After the corresponding areas have been determined, the matching 01 module sends the position of the area in the first frame corresponding to the area to be repaired in the 0th frame to the average processing 0 module, and sends the position of the area in the 0th frame corresponding to the area to be repaired in the first frame to the average processing 1 module. The same operation is performed for other frames.

The average processing n module reads images from the previous and next frames with the use of the correspondence relationship obtained in this way, and calculates weighted averages as described above. This calculation is expressed by the following expression, where Image[i] indicates the output of the POCS module (POCSi) in the i-th frame, that is, the image indicated by POCS resultant image #i, and Wi indicates the weight for the i-th frame.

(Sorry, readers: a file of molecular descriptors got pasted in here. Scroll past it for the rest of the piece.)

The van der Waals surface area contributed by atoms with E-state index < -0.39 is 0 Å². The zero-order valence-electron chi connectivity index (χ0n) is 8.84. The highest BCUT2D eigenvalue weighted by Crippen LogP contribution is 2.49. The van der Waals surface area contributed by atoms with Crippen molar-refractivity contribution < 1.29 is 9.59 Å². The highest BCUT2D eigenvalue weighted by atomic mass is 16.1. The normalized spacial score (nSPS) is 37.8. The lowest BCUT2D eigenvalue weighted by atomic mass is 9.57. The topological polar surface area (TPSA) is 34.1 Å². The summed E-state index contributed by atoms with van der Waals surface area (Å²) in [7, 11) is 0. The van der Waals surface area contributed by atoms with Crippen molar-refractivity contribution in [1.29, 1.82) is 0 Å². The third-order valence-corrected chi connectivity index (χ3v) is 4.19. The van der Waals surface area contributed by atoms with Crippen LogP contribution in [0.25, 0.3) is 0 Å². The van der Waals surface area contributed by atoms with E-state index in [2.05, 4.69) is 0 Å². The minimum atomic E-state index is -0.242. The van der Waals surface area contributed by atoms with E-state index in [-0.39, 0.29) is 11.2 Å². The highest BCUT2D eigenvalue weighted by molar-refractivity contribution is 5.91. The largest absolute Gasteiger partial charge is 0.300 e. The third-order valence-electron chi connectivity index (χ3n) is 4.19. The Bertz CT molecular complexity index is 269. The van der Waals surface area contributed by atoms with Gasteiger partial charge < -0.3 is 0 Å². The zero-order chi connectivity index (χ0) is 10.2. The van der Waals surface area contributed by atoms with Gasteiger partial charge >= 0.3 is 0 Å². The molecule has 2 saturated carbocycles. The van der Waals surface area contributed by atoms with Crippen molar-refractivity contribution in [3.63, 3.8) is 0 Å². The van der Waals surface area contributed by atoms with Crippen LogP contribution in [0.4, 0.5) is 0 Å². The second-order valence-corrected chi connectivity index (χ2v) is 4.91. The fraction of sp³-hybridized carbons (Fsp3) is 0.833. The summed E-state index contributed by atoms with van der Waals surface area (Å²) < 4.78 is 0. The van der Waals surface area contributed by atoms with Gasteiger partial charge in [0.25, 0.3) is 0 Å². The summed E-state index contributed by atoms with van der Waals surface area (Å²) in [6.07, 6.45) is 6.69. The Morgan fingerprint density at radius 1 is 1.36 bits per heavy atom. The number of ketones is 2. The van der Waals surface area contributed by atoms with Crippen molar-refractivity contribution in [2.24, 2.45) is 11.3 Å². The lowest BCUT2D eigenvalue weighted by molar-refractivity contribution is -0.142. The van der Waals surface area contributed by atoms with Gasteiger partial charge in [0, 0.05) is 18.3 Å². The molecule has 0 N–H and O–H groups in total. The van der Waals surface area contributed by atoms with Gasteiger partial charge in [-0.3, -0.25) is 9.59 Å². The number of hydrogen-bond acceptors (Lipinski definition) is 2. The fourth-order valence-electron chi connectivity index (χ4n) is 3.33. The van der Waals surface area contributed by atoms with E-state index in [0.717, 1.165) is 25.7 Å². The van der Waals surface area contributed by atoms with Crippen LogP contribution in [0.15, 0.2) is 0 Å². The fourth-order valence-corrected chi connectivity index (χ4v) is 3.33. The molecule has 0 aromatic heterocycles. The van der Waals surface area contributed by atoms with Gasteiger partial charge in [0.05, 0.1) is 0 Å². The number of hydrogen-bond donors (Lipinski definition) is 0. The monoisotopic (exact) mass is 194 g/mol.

W n−1*Image[n−1]+W n*Image[n]+W n+1*Image[n+1]  (1)

With the weight being changed, the strength of continuity among adjacent frames can be controlled. Usually, Wn−1 is set to 0.2, Wn is set to 0.6, and Wn+1 is set to 0.2.

The weighted average obtained as described above is written back to the area to be repaired, and the POCS resultant image #n is used as is at the outside of the area. The repaired image obtained in this way is indicated in FIG. 5 by repaired image #n, actually specified by repaired image #0 (S16), repaired image #1 (S26), and repaired image #2 (S36) in the figure.

The above description shows one cycle of repeated calculation for image repair. This cycle is repeated to clearly repair the image gradually. When the image converges after repeated calculations, and the repaired image #n is almost identical with the image obtained by the previous repeated calculation, the repeated calculation processing is terminated. Thus, the entire motion picture is repaired.

A first embodiment will be described below by referring to FIG. 8, in which the series of processes for the above motion-picture repair method is implemented by software.